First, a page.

Mapping conflicts with ELK

I recently started upgrading to a newer version of ES (4.5), and found that it refused to start:

IllegalStateException: unable to upgrade the mappings for the index

In fact, this mapping conflict was one of the things I was hoping the upgrade would solve. After a bit of reading it became clear that I would have to make some changes.

The mapping in question was a field from the logs called “level”. In the postgres logs it was a string (e.g. “INFO”), and in our application logs (using bunyan) it was an integer (40 => “WARN”).

To allow me to search using a range (e.g. level:[40 TO 60]), I was using a mutate filter to convert the string “40” to an integer, and this was the cause of the conflict.

My first thought was to copy the field before converting:

mutate {
    add_field => { "level_int" => "%{level}" }
    convert => { "level_int" => "integer" }

But it turns out that that’s not enough to avoid a conflict (possibly because ES guesses the type, and saw an int first?). So I went with the nuclear option, and renamed the field:

mutate {
    rename => { "level" => "level_int" }
    convert => { "level_int" => "integer" }

Now my new documents were conflict free. Unfortunately, the only solution provided for existing data is to export and re-import it, which I wasn’t really in the mood for.

Luckily, I’m not in any rush to upgrade, and we close indices after 30 days. So I plan to wait for a month, and hope my data is clean by then!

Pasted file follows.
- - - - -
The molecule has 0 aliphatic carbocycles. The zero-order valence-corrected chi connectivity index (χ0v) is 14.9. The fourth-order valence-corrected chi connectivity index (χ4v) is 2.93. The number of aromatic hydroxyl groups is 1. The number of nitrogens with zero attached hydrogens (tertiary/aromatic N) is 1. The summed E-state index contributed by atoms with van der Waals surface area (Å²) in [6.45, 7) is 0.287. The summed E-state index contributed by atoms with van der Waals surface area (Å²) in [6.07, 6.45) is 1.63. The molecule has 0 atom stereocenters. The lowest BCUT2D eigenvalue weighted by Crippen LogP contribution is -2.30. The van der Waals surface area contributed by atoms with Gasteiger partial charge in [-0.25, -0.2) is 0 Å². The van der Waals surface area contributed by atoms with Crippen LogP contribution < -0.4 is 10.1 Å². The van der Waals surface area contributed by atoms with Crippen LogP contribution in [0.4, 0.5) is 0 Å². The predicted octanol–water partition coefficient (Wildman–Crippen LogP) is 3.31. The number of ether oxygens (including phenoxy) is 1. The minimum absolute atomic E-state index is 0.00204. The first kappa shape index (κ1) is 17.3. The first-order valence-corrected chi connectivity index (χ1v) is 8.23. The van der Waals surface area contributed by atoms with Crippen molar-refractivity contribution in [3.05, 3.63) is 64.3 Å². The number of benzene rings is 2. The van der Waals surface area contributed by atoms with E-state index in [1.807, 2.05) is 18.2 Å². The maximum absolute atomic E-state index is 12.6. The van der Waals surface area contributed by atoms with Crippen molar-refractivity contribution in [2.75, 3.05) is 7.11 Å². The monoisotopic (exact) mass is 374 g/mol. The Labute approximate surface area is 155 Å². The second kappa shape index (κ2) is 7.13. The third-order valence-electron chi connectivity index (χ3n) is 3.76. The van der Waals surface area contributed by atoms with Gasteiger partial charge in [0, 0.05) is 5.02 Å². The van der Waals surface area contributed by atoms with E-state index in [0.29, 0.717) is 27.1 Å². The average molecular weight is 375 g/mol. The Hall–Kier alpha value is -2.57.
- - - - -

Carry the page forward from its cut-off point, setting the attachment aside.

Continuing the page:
Grokking postgresql logs with logstash

Logstash provides a grok pattern for postgresql logs. Unfortunately, it doesn’t seem to be compatible with our postgres version (9.4), and our messages were all tagged with “_grokparsefailure”.

Using the fantastic grok debugger, I was able to produce something that worked:

%{DATESTAMP:timestamp} %{TZ} %{DATA:user_id} %{GREEDYDATA:connection_id} %{DATA:level}:  %{GREEDYDATA:msg}

I’ve created an issue here, to track it.

Parsing json from syslog entries with logstash

A consequence of moving to Debian 8 (and hence systemd), is that all our log data now goes to syslog. So long logrotate!

It does however require a change to the way we filter them, once they’ve been aggregated:

filter {
    if [type] == "syslog" {
        grok {
            match => { "message" => "%{SYSLOGBASE} %{GREEDYDATA:syslog_message}" }

    if [program] == "foo" {
        json {
            source => "syslog_message"
        mutate {
            convert => [ "level", "integer" ]
            remove_field => [ "hostname "]
        date {
            match => [ "time", "ISO8601" ]

First, we parse the syslog entry, and put the free form message into a property named “syslog_message”. We could overwrite the existing message, but this makes it easier to investigate if it goes wrong.

Then, if the “program” (set by the SyslogIdentifier in your systemd unit file) matches, we parse the message as json and tidy up a few fields.